With the H-1B cap season in full swing, the Trump administration continues make a number of policy updates and changes that will substantially affect this year’s H-1B processing flow and, in particular, the family members of migrant workers applying for H-1B visas.
H-1B Processing Will Begin with “General” Pool Before “Master’s”
U.S. employers can fill positions by sponsoring H-1B visa applications with U.S. Citizenship and Immigration Services (USCIS) on behalf of foreign workers who meet the requirements of these roles. Only 65,000 H-1B visas are issued every fiscal year with an additional 20,000 slots specifically allotted to migrant workers with graduate degrees (or their equivalent) acquired from institutions in the United States. These limitations, known as the “cap,” are set by Congress.
This year will see a change to the order by which H-1B applicants are chosen. Traditionally, applicants were chosen from the 20,000 cases in the master’s degree pool first before proceeding with the remaining 65,000.
USCIS has decided to reverse the order, taking “winners” from the 65,000 first before moving on to the 20,000 especially allotted to graduate degree holders. The agency claims that this change, which U.S. employers welcome, was designed to increase the number of higher-degree holders among the migrant workers entering the country through the H-1B.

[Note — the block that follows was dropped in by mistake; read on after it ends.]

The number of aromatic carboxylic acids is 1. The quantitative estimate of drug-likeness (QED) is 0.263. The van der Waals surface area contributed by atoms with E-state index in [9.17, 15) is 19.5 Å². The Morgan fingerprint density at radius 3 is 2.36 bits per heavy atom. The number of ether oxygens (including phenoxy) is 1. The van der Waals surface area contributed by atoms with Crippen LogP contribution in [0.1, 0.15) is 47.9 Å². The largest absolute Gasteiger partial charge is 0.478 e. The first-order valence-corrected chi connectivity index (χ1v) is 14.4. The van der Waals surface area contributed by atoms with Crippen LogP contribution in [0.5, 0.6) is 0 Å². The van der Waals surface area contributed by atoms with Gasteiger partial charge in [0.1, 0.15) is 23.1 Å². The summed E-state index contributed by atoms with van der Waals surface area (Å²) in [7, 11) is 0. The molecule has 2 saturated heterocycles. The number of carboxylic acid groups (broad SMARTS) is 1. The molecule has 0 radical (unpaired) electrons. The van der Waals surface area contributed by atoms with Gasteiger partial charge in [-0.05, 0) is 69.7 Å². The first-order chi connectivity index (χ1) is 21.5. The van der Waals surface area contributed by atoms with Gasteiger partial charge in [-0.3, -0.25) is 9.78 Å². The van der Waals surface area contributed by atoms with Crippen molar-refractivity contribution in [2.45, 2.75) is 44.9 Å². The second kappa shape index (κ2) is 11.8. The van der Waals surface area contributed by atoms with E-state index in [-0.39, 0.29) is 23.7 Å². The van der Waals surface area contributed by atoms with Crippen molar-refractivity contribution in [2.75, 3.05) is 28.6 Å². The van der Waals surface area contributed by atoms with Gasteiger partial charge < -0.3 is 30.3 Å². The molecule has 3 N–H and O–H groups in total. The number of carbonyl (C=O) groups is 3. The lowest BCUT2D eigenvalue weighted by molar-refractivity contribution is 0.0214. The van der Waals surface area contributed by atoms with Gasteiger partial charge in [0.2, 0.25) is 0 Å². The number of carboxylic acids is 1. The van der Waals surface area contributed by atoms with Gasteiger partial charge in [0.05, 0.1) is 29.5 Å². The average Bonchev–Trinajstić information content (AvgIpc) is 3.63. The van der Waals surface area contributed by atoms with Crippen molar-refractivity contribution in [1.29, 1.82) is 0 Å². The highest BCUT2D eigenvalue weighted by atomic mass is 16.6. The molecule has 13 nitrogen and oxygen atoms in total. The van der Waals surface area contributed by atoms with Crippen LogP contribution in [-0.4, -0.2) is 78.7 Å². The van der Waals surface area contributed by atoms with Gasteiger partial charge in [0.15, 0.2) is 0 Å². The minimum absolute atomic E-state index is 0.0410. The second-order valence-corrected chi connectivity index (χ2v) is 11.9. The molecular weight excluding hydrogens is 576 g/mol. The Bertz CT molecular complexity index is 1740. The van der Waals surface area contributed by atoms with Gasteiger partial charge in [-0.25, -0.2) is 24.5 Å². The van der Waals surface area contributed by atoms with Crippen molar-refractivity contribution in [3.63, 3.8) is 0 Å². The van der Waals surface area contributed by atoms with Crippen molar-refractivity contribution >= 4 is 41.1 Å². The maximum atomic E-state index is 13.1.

Employers may start sending in their H-1B applications on April 1 every year; approved applications take effect on October 1. USCIS runs a random lottery selection system in early April to decide which cases may proceed to further processing.
Applying H-1B Dependents Must Use New Versions of Forms and Undergo Biometric Screening
Another H-1B applicants should prepare for this year is the mandatory use of the new forms for H-4 applications. USCIS published updated versions of the forms for applying H-1B dependents. Beginning March 11, 2019, all H-4 applicants are required to use the new forms I-539 and submit an I-539A supplement for every additional applicant including their children. Any submitted obsolete versions of these forms will not be honored by the agency.
USCIS is also requiring every family member to attend a biometric screening appointment, costing each applicant $85 in service fees. On top of the additional fees, the additional time needed to provide the government with fingerprints, photographs, and iris scans is also expected to delay the application process for H-4 dependents.
If you want to learn more about the H-1B visa program, or need assistance with your visa application, the Lyttle Law Firm is ready to help. Call our offices today at (512) 215-5225 to schedule a consultation with immigration attorney Daniella Lyttle for a full review of your credentials.